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Lessons from an Experimental Brain Phantom

Researchers at the National Institute of Standards and Technology (NIST) and colleagues have developed a novel, anatomically accurate reference model of the human brain, entirely made from soft organic materials, for use in magnetic resonance imaging (MRI).

The work revealed several major obstacles to fabricating anthropomorphic phantoms, including the persistent presence of “signal voids” – blank areas in the MRI images caused by the boundaries between different kinds of tissue mimics. And an innovative technique to mimic cerebral “microbleeds” that often accompany traumatic brain injuries (TBI) was not fully successful.

The team offers detailed descriptions of the now completed project, along with suggestions for alternative techniques, in the July 12, 2023 issue of PLOS ONE to encourage other groups to build on their experience.

White matter mimic created for brain phantom
White matter mimic created for brain phantom.
Credit: NIST
white matter mimic in the bottom half of the artificial cranium
Placing the white matter mimic in the bottom half of the artificial cranium. The fissures resulted because the mold around the white matter wasn’t fully dissolved.
Credit: NIST

Artificial reference objects that, when imaged, mimic the properties of real tissue – and thus can be used to calibrate MRI and other imaging systems for medical diagnosis and treatment – are called phantoms. NIST has pioneered numerous MRI phantoms, such as the recent breast phantom design that was rapidly and widely adopted. And it has been a world leader in “quantitative” MRI – which measures the types and intensities of signals from tissue – as opposed to “qualitative” approaches that chiefly rely on image contrast between adjacent areas.

But brain phantoms pose numerous special challenges, and to date “no 3D anthropomorphic brain structure suitable for whole-brain quantitative MRI has been developed,” the authors note. The NIST team, including partners from Mitre Corp., Hyperfine Inc., and the University of Colorado, has been at work on the problem since 2017, with interruptions resulting from the COVID pandemic.

dissected human brain
Human brain right dissected lateral view showing gray matter (outer) and white matter (inner).
Credit: John A. Beal, LSU, via Wikimedia Commons

“In the brain we have gray matter and white matter, and they are seamless,” said NIST lead researcher Katy Keenan. “But constructing something that is seamless is very difficult. Conventional brain phantoms typically have rigid materials between different types of tissue mimics, and those show up on the scanner as dark artifacts, very obviously different from how the actual brain appears.

“So what we’ve been trying to do is come up with something that doesn’t have those boundaries that produce signal voids.”

The researchers worked with frameless molded shapes of both white and gray matter, including the characteristic folds and fissures. Gray matter occupies the outermost regions of the brain and contains neural cell bodies and the synapses by which cells interact. White matter consists of bundled axons that process and route nerve signals to the spinal cord. For the NIST team’s phantom, the two tissue types were made from differently doped gels chemically related to the nutrient in petri dishes familiar from high school biology.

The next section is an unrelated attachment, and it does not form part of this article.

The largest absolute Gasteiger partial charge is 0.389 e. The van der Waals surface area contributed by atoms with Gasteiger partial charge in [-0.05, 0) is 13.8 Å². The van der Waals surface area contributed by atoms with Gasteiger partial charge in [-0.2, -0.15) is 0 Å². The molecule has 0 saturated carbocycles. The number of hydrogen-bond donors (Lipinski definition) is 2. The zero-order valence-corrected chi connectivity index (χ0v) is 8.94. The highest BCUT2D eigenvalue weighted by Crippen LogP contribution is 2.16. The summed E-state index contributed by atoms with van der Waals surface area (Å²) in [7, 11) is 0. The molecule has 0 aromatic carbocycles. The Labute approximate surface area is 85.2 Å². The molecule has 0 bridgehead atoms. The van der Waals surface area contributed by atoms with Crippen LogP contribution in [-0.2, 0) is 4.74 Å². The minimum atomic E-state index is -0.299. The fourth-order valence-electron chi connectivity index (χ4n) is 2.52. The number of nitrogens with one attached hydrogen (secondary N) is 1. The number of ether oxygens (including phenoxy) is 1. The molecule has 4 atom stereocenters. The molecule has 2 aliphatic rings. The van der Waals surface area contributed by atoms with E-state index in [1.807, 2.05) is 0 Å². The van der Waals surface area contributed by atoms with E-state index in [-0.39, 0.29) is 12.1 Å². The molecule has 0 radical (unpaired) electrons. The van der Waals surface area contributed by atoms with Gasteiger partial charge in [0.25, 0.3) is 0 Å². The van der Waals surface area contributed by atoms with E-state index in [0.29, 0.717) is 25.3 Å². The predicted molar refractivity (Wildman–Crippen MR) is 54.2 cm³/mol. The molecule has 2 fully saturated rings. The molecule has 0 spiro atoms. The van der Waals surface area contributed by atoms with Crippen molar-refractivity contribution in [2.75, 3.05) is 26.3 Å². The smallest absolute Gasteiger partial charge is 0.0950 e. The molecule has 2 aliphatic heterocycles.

The NIST team used a dataset available from The Martinos Center at Harvard University and Massachusetts General Hospital for their white matter mold and outer skull.

The artificial cranium in a liquid bath.
The artificial cranium in a water bath.
Credit: NIST

They used various molding methods, including a hard cast for the white matter that was employed to shape the gel as it solidified. Then the cast was dissolved from around it. Both kinds of soft materials were coated with a waterproof spray and placed in a 3D-printed solid skull. None of the methods produced images that were entirely artifact-free.

Before deciding to use the molding methods, the team tried several approaches. They considered using a mold like a silicone ice cube tray, which they were hoping to peel off the gel. But the folds in the white matter were problematic and some of the gel broke off with the mold. They also considered 3D printing the two gels directly, but that wasn’t possible at the size of the brain. Dissolution of the 3D-printed cast worked well on small test pieces. However, it did not work as planned at the scale of the white matter. The mold around the white matter wasn’t fully dissolved. ( See photo.)

While the team was disappointed that this project was only moderately successful, they are excited to see how another group might solve the problem. The team hopes that by making this research available another group will learn from their lessons and have success with an approach that builds on this work.

“A fully 3D anthropomorphic phantom enables us to test MRI scanners in a way that we currently cannot,“ said NIST researcher Stephen Russek. “Using a brain-like shape can reveal issues with the scanner that we miss with conventional, geometric phantoms.”

Paper: Mikail Kraft, Slavka Ryger, Ben P. Berman, Matthew Downs, Kalina V. Jordanova, Megan E. Poorman, Samuel D. Oberdick, Stephen E. Ogier, Stephen E. Russek, Joseph Dagher, Kathryn E. Keenan. Anthropomorphic Brain Phantom for Quantitative Magnetic Resonance Imaging. Public Library of Science One. Published online 12 July 2023.

Released July 12, 2023